I kept my lofty perch for hours, frequently closing my eyes to enjoy the music by itself, or to feast quietly on the delicious fragrance that was streaming past. The fragrance of the woods was less marked than that produced during warm rain, when so many balsamic buds and leaves are steeped like tea; but, from the chafing of resiny branches against each other, and the incessant attrition of myriads of needles, the gale was spiced to a very tonic degree. And besides the fragrance from these local sources there were traces of scents brought from afar. For this wind came first from the sea, rubbing against its fresh, briny waves, then distilled through the redwoods, threading rich ferny gulches, and spreading itself in broad undulating currents over many a flower-enameled ridge of the coast mountains, then across the golden plains, up the purple foot-hills, and into these piny woods with the varied incense gathered by the way.

John Muir, from "Wind-storm in the Forests"

20 April 2015

Mozart, Quintet for Horn, violin, 2 viola and cello, KV 407

Allegro



Andante



Rondo

Same.

"The word 'listen' contains the same letters as the word 'silent'." Alfred Brendel

Juice.


When I am working on a book or a story, I write every morning as soon after first light as possible. There is no one to disturb you and it is cool or cold and you come to your work and warm as you write. You read what you have written and, as you always stop when you know what is going to happen next, you go on from there. You write until you come to a place where you still have your juice and know what will happen next and you stop and try to live through until the next day when you hit it again. You have started at six in the morning, say, and may go on until noon or be through before that. When you stop you are as empty, and at the same time never empty but filling, as when you have made love to someone you love. Nothing can hurt you, nothing can happen, nothing means anything until the next day when you do it again. It is the wait until the next day that is hard to get through.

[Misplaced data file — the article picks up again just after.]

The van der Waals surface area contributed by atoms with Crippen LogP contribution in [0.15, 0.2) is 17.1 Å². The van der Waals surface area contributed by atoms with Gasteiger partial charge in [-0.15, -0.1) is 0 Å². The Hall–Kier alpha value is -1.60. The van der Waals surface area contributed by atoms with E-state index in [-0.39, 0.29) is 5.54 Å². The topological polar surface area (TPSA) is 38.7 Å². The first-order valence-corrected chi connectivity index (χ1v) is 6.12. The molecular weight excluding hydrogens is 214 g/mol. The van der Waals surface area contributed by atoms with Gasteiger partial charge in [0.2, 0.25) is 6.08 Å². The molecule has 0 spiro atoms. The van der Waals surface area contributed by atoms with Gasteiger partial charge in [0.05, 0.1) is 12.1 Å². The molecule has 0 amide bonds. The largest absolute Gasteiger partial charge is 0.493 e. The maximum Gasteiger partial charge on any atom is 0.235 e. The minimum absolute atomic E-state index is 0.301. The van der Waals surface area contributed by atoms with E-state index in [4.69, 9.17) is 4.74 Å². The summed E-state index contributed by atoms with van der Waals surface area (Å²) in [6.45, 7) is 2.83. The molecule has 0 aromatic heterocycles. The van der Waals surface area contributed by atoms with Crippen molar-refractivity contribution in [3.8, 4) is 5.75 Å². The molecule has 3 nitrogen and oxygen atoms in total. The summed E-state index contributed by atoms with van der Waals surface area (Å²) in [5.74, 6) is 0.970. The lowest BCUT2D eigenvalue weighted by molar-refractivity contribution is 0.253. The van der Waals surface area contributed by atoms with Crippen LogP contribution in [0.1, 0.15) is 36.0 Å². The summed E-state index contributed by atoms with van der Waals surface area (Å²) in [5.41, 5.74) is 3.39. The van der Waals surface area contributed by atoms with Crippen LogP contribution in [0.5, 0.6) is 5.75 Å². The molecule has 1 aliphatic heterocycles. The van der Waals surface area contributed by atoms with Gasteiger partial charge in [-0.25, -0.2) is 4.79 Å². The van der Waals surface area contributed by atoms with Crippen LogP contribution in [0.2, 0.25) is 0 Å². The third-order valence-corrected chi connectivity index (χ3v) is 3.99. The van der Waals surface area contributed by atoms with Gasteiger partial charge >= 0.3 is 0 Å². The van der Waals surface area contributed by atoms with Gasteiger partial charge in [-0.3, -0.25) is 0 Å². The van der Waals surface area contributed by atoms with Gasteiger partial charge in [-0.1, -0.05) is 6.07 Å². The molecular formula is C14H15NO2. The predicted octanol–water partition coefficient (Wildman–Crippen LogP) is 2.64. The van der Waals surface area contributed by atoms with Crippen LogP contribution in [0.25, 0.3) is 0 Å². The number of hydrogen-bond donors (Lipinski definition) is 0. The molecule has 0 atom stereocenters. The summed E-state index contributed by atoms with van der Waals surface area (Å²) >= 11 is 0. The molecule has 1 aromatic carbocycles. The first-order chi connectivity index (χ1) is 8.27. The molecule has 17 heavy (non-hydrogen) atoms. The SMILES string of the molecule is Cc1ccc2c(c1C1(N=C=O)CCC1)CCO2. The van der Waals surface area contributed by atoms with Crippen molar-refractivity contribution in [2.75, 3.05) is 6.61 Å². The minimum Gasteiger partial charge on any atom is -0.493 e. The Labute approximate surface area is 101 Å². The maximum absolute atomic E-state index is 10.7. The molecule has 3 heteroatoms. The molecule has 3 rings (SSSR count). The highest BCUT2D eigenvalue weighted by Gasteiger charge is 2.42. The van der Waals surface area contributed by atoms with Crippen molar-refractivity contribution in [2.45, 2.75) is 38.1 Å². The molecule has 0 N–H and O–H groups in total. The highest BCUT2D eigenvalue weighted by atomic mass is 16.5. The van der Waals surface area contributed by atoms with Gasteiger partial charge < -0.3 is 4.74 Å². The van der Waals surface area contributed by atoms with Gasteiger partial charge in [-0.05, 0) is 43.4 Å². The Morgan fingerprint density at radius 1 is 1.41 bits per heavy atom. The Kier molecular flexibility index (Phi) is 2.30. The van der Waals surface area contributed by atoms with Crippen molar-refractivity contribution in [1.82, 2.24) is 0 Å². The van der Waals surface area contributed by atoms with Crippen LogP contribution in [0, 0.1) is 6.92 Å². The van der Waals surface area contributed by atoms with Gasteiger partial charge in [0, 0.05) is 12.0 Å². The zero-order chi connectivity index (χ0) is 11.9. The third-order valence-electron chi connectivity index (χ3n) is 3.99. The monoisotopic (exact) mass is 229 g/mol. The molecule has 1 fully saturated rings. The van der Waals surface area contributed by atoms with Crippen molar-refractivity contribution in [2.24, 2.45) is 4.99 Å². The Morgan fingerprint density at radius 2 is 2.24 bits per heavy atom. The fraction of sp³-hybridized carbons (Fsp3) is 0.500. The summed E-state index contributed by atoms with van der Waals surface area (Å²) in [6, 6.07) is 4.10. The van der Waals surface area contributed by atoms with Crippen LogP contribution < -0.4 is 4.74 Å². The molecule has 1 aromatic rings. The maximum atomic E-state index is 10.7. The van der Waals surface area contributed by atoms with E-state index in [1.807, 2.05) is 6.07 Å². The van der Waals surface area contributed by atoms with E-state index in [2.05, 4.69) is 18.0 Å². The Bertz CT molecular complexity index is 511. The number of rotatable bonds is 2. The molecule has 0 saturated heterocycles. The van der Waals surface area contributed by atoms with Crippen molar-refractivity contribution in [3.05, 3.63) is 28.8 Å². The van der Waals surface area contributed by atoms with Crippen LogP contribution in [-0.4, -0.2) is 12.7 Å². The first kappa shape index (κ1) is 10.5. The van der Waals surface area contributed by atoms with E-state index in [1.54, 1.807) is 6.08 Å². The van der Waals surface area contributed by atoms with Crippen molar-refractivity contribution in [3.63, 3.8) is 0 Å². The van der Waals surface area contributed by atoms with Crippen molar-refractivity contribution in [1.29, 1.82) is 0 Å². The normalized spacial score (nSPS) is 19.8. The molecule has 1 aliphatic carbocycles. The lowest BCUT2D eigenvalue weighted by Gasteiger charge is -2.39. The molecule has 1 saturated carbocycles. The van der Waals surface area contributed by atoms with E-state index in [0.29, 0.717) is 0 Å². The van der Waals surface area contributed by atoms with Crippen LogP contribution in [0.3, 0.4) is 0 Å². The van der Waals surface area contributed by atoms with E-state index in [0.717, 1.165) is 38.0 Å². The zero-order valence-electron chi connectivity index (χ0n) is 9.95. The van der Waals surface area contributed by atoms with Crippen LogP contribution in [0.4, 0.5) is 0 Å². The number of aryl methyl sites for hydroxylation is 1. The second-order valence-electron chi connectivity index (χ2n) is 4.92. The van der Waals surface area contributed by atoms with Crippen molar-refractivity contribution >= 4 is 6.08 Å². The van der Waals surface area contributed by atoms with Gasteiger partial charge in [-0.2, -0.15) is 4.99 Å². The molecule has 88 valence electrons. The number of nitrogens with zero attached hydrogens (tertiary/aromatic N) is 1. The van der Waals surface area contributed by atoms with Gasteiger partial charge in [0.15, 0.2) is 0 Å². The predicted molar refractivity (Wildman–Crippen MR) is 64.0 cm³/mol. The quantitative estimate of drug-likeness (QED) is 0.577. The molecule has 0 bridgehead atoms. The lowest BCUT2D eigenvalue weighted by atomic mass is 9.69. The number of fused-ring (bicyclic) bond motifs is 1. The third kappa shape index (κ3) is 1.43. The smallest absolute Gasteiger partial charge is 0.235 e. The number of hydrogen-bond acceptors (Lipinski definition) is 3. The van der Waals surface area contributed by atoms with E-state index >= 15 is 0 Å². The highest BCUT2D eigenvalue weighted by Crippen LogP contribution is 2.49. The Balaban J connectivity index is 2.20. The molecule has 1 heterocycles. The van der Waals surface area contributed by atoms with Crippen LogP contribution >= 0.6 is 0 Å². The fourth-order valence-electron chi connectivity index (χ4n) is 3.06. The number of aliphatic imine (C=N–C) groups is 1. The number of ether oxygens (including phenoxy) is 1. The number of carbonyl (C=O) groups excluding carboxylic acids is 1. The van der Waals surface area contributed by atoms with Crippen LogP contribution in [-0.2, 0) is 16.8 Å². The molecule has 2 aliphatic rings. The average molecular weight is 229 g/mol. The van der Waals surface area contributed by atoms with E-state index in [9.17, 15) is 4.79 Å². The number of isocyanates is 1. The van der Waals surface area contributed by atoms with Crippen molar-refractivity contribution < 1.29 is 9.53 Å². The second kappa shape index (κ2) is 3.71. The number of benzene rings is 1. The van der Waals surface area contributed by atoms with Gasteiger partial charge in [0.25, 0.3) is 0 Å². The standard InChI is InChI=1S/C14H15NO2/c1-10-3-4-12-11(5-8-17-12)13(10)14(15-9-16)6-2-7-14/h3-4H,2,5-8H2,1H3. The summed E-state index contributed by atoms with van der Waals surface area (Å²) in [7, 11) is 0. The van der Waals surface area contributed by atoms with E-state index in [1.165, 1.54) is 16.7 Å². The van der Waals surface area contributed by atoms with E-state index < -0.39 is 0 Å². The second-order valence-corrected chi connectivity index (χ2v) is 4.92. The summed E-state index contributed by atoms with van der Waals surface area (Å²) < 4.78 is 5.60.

Ernest Hemingway

More.


I'm a poet and we tend to err on the side that life is more than it appears rather than less.

Jim Harrison

Michael McCloud, "Treetop Flyer"

Stills poetry ...

Alway.

be-a-serial-killer:

dvnity:

▲ vintage

Vintage Paradise

Music 

Let me go where'er I will
I hear a skyborn music still:
It sounds from all things old,
It sounds from all things young,
From all that's fair, from all that's foul,
Peals out a cheerful song.
It is not only in the rose,
It is not only in the bird,
Not only where the rainbow glows,
Nor in the song of woman heard,
But in the darkest, meanest things
There alway, alway something sings.
'Tis not in the high stars alone,
Nor in the cup of budding flowers,
Nor in the red-breast's mellow tone,
Nor in the bow that smiles in showers.
But in the mud and scum of things
There alway, alway something sings.


Ralph Waldo Emerson 

Neil Young, "Pocahontas"

Sing.


Waking from Sleep

Inside the veins there are navies setting forth
Tiny explosions at the water lines
And seagulls weaving in the wind of the salty blood.

It is the morning. The country has slept the whole winter.
Window seats were covered with fur skins the yard was full
Of stiff dogs and hands that clumsily held heavy books.

Now we wake and rise from bed and eat breakfast!-
Shouts rise from the harbor of the blood
Mist and masts rising the knock of wooden tackle in the sunlight.

Now we sing and do tiny dances on the kitchen floor.
Our whole body is like a harbor at dawn;
We know that our master has left us for the day.

Robert Bly 

19 April 2015

The Babys, "If You've Got the Time"

Joyful.



Love the quick profit, the annual raise,
vacation with pay. Want more
of everything ready-made. Be afraid
to know your neighbors and to die.
And you will have a window in your head.
Not even your future will be a mystery
any more. Your mind will be punched in a card
and shut away in a little drawer.
When they want you to buy something
they will call you. When they want you
to die for profit they will let you know.
So, friends, every day do something
that won’t compute. Love the Lord.
Love the world. Work for nothing.
Take all that you have and be poor.
Love someone who does not deserve it.
Denounce the government and embrace
the flag. Hope to live in that free
republic for which it stands.
Give your approval to all you cannot
understand. Praise ignorance, for what man
has not encountered he has not destroyed.
Ask the questions that have no answers.
Invest in the millennium. Plant sequoias.
Say that your main crop is the forest
that you did not plant,
that you will not live to harvest.
Say that the leaves are harvested
when they have rotted into the mold.
Call that profit. Prophesy such returns.
Put your faith in the two inches of humus
that will build under the trees
every thousand years.
Listen to carrion – put your ear
close, and hear the faint chattering
of the songs that are to come.
Expect the end of the world. Laugh.
Laughter is immeasurable. Be joyful
though you have considered all the facts.
So long as women do not go cheap
for power, please women more than men.
Ask yourself: Will this satisfy
a woman satisfied to bear a child?
Will this disturb the sleep
of a woman near to giving birth?

Go with your love to the fields.
Lie down in the shade. Rest your head
in her lap. Swear allegiance
to what is nighest your thoughts.
As soon as the generals and the politicos
can predict the motions of your mind,
lose it. Leave it as a sign
to mark the false trail, the way
you didn’t go. Be like the fox
who makes more tracks than necessary,
some in the wrong direction.
Practice resurrection.

Wendell Berry

Thank You, Jessica.